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the large collection of pamphlets has been put in shape for permanent preservation. Dr. E. Lewis Sturtevant has presented to the garden his extensive and valuable collection of specimens, manuscripts, and illustrations, largely in color, of the genus Capsicum, on condition that the genus should be studied with reference to an ultimate monograph of the wild and cultivated forms; and preparations have been made to supply living material for this study. He has further presented his entire botanical library, including the scrapbooks of his own writings and his manuscript notes on edible plants, on condition that he enjoy the use of the books during his life or so long as he wishes them. This library is said to be the most complete and valuable American collection of pre-Linnæan botanical books. The course of study for garden pupils has been shortened to four years, without omitting any of the manual work or any of the studies originally included. Undergraduate engineering students have been secured in the School of Botany for a study of the histological and other means of distinguishing timbers. The volume of the report contains the three regular anniversary publications—the Flower Sermon, which was preached by the Rev. Cameron Mann; the proceedings of the Banquets to the Trustees of the Garden and to Gardeners, Florists, and Nurserymen; a list of Plants collected in the Bahamas, Jamaica, and Grand Cayman; and Additional Notes on Yuccas and their Pollination, by Prof. Trelease, to which most of the twenty-three photogravure plates are illustrations.

Household News. Monthly. Edited by Mrs. S. T. Rorer. Philadelphia: Household News Company, Limited. Price, $1 a year.

The first number of this new household magazine was issued in July. Its editor is the head of the Philadelphia Cooking School and author of a successful cook-book, besides smaller special manuals on Hot Weather Dishes and Canning and Preserving. Cookery, Mrs. Rorer's specialty, occupies most space in, the magazine. Under this head in the first number is a series of seventeen bills of fare, with explanations of their novel features, an account of the corn kitchen at the World's Fair presided over by Mrs. Rorer, answers to inquirers, and miscellaneous recipes. The Department of Diet and Hygiene, in charge of Dr. Charles M. Seltzer, contains a leading article and answers to inquirers. Dr. Henry Leffmann, widely known as the author of books on chemical and sanitary subjects, has a department of Household Chemistry, to which he contributes an article on Water in the Household. The Nursery Department is under the guidance of Dr. D. J. Milton Miller, physician to the Children's Hospital and to the Episcopal Hospital in Philadelphia. Other departments are the Kindergarten, conducted by Mrs. M. L. Van Kirk and Miss M. G. Clark; Decoration, by Mrs. Hester M. Poole; Architecture, by Isaac Pursell; and Literature, by Miss Elizabeth Carpenter. A department on the Nurse is to be added. The field of dress is left to magazines devoted exclusively to that subject. There seems to be no room in this periodical for the trash that is too common in so-called "ladies' journals." Its tone is eminently practical, and as there are plenty of housewives who prefer sense to nonsense it has good prospects for generous support.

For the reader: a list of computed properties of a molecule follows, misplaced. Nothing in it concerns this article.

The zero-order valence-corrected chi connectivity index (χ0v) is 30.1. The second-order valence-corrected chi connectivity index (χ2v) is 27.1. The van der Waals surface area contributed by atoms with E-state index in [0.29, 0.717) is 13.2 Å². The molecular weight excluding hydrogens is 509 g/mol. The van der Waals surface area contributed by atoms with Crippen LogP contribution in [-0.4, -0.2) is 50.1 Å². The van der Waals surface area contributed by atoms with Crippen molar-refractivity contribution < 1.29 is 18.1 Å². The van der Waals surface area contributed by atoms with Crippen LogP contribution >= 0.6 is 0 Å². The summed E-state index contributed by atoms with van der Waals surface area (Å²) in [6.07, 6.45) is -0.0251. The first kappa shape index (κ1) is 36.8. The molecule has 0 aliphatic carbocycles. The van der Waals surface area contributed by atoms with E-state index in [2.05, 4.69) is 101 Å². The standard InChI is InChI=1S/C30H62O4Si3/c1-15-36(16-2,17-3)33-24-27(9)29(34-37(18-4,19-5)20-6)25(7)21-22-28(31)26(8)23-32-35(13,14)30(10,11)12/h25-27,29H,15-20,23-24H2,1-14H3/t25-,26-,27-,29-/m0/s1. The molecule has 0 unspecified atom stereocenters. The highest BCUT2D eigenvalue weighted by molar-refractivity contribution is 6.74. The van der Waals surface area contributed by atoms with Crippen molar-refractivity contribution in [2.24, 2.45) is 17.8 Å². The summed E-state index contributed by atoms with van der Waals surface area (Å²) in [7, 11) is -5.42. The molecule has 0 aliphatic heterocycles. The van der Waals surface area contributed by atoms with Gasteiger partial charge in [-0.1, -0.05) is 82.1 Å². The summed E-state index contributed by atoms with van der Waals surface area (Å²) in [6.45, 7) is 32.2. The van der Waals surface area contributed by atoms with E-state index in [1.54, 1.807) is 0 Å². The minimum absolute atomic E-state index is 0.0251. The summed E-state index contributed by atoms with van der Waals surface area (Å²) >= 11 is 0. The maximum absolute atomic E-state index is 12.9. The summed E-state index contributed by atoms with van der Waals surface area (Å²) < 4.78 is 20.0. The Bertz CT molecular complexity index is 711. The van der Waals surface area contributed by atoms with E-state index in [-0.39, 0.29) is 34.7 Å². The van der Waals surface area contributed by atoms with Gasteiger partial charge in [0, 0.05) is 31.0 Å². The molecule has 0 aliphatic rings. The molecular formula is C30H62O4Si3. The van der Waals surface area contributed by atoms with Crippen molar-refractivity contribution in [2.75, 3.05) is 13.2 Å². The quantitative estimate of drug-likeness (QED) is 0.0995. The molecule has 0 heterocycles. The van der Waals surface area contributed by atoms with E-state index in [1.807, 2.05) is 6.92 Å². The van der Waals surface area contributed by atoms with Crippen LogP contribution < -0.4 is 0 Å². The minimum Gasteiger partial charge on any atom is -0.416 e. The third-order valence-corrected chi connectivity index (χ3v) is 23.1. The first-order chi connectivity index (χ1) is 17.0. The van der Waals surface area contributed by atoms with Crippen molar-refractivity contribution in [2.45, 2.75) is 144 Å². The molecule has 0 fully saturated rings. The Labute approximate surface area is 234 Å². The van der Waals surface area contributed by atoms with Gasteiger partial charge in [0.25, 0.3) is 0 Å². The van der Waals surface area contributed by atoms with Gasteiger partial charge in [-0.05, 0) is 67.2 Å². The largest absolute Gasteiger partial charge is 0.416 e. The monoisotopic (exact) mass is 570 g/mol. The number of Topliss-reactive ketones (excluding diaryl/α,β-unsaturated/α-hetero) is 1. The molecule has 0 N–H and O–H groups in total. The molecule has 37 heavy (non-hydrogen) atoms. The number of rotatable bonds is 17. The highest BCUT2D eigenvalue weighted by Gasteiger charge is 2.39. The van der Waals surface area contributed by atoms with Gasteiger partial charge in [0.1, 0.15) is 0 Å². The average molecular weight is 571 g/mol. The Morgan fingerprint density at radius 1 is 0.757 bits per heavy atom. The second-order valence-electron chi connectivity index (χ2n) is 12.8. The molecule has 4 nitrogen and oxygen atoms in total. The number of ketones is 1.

Soap Manufacture. A Practical Treatise on the Fabrication of Hard and Soft Soaps, etc. By W. Lawrence Gadd, F. I. C, F. C. S. New York: George Bell & Sons (Macmillan & Co.). Pp.218. Price, $1.50.

There is probably no manufactured article that is used more generally and is of more importance in the household than soap, and yet there is perhaps no substance about which the ordinary consumer knows so little, either as regards composition, methods of manufacture, or adaptation to its various uses. The prevalence of the minor forms of skin diseases, for example, is very general, and there is little doubt that many cases are due, in part at any rate, to the use of improperly prepared soaps, while others are rendered more serious by applications of some of the various medicated soaps, which are so numerous, and often of no medicinal value.

The first chapter of the book introduces the reader to the chemical reactions in soap-making, a knowledge of which is necessary for understanding the subsequent processes, and also gives a few words on the antiquity of the manufacture of soap and its growth as an industry.